Youth organizations welcome the withdrawal of the proposed Youth Law
Forty-five youth and civil society organizations welcome the decision of the Government of the Republic of Macedonia to withdraw the proposed Youth Law – considered to be undemocratic and restrictive for the youth by the expert and general public.
The decision was reached late last night, during the open session of the Government of the Republic of Macedonia. As announced on the official government profiles on Facebook and Twitter, the Youth Law is being withdrawn from parliamentary procedure in order to conduct a wider consultation with the youth NGOs. The Government reached this decision only half a day after the press-conference of the youth organizations held before the Assembly of the Republic of Macedonia.
The organizations that took the initiative to defend youth participation and submitted proposals to the Parliament of the Republic of Macedonia for amendments to the proposed law believe that the withdrawal of the draft-text is useful and that it has been done at the right time, before any more damage could be done to youth organization. The organizations highlight that the future process of drafting laws must directly include all youth stakeholders, interested youth organizations and the youth wings of political parties.
The initiators congratulate all 45 organizations for their efforts and commitment and invite all young people to get more interested in youth policies and youth organization on a local and national level. The 45 organizations will continue to actively participate in the analyses and creation of effective solutions to youth problems. They will focus on providing conditions for establishing a National Youth Parliament, as a self-organizing body of all forms of association of young people in Macedonia regardless of their age, political orientation, formal or informal association, ethnic, religious or other affiliation.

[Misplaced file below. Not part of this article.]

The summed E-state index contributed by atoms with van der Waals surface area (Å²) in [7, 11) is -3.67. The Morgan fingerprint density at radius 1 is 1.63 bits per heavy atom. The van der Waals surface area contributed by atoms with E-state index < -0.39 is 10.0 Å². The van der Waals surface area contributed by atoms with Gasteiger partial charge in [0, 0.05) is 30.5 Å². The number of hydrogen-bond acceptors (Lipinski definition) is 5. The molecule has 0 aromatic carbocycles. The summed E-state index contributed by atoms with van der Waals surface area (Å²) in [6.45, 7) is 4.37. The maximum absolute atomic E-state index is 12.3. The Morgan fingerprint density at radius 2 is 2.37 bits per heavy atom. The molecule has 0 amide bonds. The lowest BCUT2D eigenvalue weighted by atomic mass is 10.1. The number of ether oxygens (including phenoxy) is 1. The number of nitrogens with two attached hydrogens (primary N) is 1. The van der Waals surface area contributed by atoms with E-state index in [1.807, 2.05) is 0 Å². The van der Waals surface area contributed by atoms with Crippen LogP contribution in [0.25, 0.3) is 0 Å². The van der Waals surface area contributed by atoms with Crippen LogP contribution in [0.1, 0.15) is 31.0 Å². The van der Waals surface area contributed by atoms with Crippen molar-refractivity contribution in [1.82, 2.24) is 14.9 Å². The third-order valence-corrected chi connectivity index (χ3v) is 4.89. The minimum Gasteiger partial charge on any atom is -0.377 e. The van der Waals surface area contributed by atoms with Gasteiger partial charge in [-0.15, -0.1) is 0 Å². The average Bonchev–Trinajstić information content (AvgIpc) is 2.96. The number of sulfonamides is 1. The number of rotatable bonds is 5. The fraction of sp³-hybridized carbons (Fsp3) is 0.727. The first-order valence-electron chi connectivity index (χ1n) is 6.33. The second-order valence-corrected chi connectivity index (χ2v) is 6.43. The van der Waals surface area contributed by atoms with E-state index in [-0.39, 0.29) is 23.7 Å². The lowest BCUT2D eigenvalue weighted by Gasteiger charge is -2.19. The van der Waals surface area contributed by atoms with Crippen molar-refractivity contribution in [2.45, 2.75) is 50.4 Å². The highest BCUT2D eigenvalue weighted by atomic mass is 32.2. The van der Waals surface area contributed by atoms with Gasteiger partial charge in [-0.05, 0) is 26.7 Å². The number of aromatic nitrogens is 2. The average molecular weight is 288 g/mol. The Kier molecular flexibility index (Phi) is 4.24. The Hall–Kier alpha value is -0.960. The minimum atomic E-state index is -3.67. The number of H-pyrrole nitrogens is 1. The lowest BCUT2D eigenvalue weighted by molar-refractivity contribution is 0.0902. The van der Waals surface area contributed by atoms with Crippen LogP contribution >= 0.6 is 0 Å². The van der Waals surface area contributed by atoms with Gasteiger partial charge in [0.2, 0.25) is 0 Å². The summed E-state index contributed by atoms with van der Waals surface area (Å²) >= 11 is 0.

If adopted, the current draft-law would have introduced more bureaucracy, control and restrictions for youth organizing, and an additional precedent – the highest representative body of youth in the country would have been the State Youth Council, in which more than half of the members are representatives from ministries of the Government of the Republic of Macedonia.
The advocacy process against the proposed undemocratic solutions was accompanied by intensive online activities of the youth, sending appeals to the decision makers and tagging them on social networks Facebook and Twitter.